You may have heard of inflation before, on the news or radio, and seen headlines like “Stock Market Dips on Inflation Fears ”. It's important to understand what inflation is when you’re making large-scale financial decisions, as inflation plays a key role in the state of our assets.
Inflation is an essential part of not only finance, but also economics, which explores money on a much larger scale. Inflation, or rather mitigating its effects, is also the basis for many common financial behaviors, like minimizing cash in favor of assets and investing rather than saving. I’ve mentioned inflation a few times before, but in this article, I’ll be explaining it in-depth and touch on a few of its effects.
Inflation is a decline in purchasing power over time. This means that one dollar will be able to buy fewer goods/services as time passes. What you could have purchased for $10 in 1990 now costs $20. Similarly, inflation is why you could have bought an entire meal for 25 cents back in 1960, but will only get a gumball for the same amount of money today.
Inflation is measured by the Consumer Price Index. The Consumer Price Index, or CPI, measures the price of a collection of common goods and services that the average person uses/buys often, and shows how the price has changed over time.
This collection of goods and services is called a “basket”, and serves as a benchmark, meaning it's standardized and consistent. The basket of goods includes things like gas and food. The CPI shows how much the basket of goods has changed over time.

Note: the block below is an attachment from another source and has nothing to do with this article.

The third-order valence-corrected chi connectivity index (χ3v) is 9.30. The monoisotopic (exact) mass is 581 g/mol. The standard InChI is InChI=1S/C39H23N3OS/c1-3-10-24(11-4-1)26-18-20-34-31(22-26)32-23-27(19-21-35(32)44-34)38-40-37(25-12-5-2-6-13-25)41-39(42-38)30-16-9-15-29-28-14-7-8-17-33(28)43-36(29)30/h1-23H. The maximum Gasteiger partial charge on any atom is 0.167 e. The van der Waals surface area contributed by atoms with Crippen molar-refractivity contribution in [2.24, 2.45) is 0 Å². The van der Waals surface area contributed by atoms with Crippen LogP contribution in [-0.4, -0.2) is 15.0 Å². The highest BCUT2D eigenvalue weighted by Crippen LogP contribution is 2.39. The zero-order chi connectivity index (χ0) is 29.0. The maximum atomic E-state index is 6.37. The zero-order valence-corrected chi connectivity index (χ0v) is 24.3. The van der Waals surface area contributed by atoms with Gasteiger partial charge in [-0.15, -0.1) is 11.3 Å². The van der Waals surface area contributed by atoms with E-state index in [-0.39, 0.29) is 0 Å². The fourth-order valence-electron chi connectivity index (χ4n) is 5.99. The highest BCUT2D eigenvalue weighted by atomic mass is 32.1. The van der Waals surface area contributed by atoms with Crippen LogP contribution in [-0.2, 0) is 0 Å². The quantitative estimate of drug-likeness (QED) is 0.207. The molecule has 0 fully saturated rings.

An increase in price over time indicates inflation because the same items got more expensive over time despite there being no change in the goods themselves; a loaf of bread in 2000 is pretty much the same as a loaf of bread today.
In short, inflation causes one dollar to weaken over time, which is why saving only cash for long periods of time can be harmful. Here’s an example of inflation.
Let's say you saved $10,000 in 1990, in cash. That $10,000 didn’t generate any returns, because it was in cash, so it didn’t grow(cash needs to be invested for it to produce profit). Furthermore, due to inflation, that money’s purchasing power had decreased over time. You could have bought a brand new Toyota Camry with $10,000 in 1990, but won’t even come close to buying a brand new Camry in 2021 (a new Camry starts at around $25,000).
Now, you might be asking, “Why is inflation a thing?”. There are three types of inflation, each with different causes. I’ll touch on each of them right now, and explain them in detail in a separate article.
The first is demand-pull inflation, which occurs because people have access to more money, either in cash, or using credit. Because people have more money, they want to buy more items. Companies see people buying more, and want to take advantage of this demand, so they increase the prices of goods.
The second is cost-push inflation. This occurs when means of production, like wages or resources, increase in price. Because it costs more to produce items, companies need to raise prices to continue making a profit. This leads to an overall increase in prices.
The third kind of inflation is built-in inflation. Personally, I find this variation to be the funniest and most ironic. Built-in inflation occurs because people expect current rates of inflation to continue, so if the price of goods and services rises, they expect them to continue rising and demand higher wages because they need more money to purchase the same items. Because workers demand higher wages, companies raise prices to compensate for more expenses, which, in turn, leads to a positive feedback loop.
Inflation is a central part of both economics and finance and should be a key factor you consider when you make decisions regarding money. I’ll dedicate articles in the coming weeks to discussing inflation in greater detail, so be on the lookout! Thanks for reading, and I’ll catch you in the next one!